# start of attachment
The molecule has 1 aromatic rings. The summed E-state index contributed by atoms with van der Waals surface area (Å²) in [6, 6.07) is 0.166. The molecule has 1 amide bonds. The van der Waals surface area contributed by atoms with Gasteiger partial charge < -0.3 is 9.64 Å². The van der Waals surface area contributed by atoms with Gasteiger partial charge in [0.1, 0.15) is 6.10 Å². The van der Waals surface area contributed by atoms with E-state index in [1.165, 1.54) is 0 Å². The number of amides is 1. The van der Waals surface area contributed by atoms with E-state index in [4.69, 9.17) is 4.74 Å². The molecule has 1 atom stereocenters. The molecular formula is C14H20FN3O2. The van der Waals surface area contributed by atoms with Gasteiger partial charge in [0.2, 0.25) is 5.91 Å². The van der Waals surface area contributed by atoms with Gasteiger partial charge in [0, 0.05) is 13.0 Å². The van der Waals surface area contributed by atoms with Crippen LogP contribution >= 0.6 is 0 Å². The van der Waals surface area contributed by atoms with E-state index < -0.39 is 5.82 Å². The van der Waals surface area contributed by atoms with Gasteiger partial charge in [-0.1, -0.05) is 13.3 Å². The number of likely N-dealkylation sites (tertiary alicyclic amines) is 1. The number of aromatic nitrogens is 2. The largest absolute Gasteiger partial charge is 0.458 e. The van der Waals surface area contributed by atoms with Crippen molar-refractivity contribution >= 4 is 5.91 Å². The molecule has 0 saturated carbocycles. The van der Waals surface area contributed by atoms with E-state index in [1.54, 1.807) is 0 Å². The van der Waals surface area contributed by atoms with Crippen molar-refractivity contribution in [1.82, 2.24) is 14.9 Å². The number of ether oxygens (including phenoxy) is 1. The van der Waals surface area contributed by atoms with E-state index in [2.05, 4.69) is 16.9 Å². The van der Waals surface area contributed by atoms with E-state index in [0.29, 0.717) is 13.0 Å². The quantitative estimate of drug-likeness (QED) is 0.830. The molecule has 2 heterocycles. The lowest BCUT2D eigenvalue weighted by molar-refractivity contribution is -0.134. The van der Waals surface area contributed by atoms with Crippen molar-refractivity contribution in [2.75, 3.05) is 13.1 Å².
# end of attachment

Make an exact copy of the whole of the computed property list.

The molecule has 1 aromatic rings. The summed E-state index contributed by atoms with van der Waals surface area (Å²) in [6, 6.07) is 0.166. The molecule has 1 amide bonds. The van der Waals surface area contributed by atoms with Gasteiger partial charge < -0.3 is 9.64 Å². The van der Waals surface area contributed by atoms with Gasteiger partial charge in [0.1, 0.15) is 6.10 Å². The van der Waals surface area contributed by atoms with E-state index in [1.165, 1.54) is 0 Å². The number of amides is 1. The van der Waals surface area contributed by atoms with E-state index in [4.69, 9.17) is 4.74 Å². The molecule has 1 atom stereocenters. The molecular formula is C14H20FN3O2. The van der Waals surface area contributed by atoms with Gasteiger partial charge in [0.2, 0.25) is 5.91 Å². The van der Waals surface area contributed by atoms with Gasteiger partial charge in [0, 0.05) is 13.0 Å². The van der Waals surface area contributed by atoms with Crippen LogP contribution >= 0.6 is 0 Å². The van der Waals surface area contributed by atoms with E-state index < -0.39 is 5.82 Å². The van der Waals surface area contributed by atoms with Gasteiger partial charge in [-0.1, -0.05) is 13.3 Å². The number of likely N-dealkylation sites (tertiary alicyclic amines) is 1. The number of aromatic nitrogens is 2. The largest absolute Gasteiger partial charge is 0.458 e. The van der Waals surface area contributed by atoms with Crippen molar-refractivity contribution >= 4 is 5.91 Å². The molecule has 0 saturated carbocycles. The van der Waals surface area contributed by atoms with E-state index in [1.54, 1.807) is 0 Å². The van der Waals surface area contributed by atoms with Crippen molar-refractivity contribution in [1.82, 2.24) is 14.9 Å². The number of ether oxygens (including phenoxy) is 1. The van der Waals surface area contributed by atoms with E-state index in [2.05, 4.69) is 16.9 Å². The van der Waals surface area contributed by atoms with E-state index in [0.29, 0.717) is 13.0 Å². The quantitative estimate of drug-likeness (QED) is 0.830. The molecule has 2 heterocycles. The lowest BCUT2D eigenvalue weighted by molar-refractivity contribution is -0.134. The van der Waals surface area contributed by atoms with Crippen molar-refractivity contribution in [2.75, 3.05) is 13.1 Å².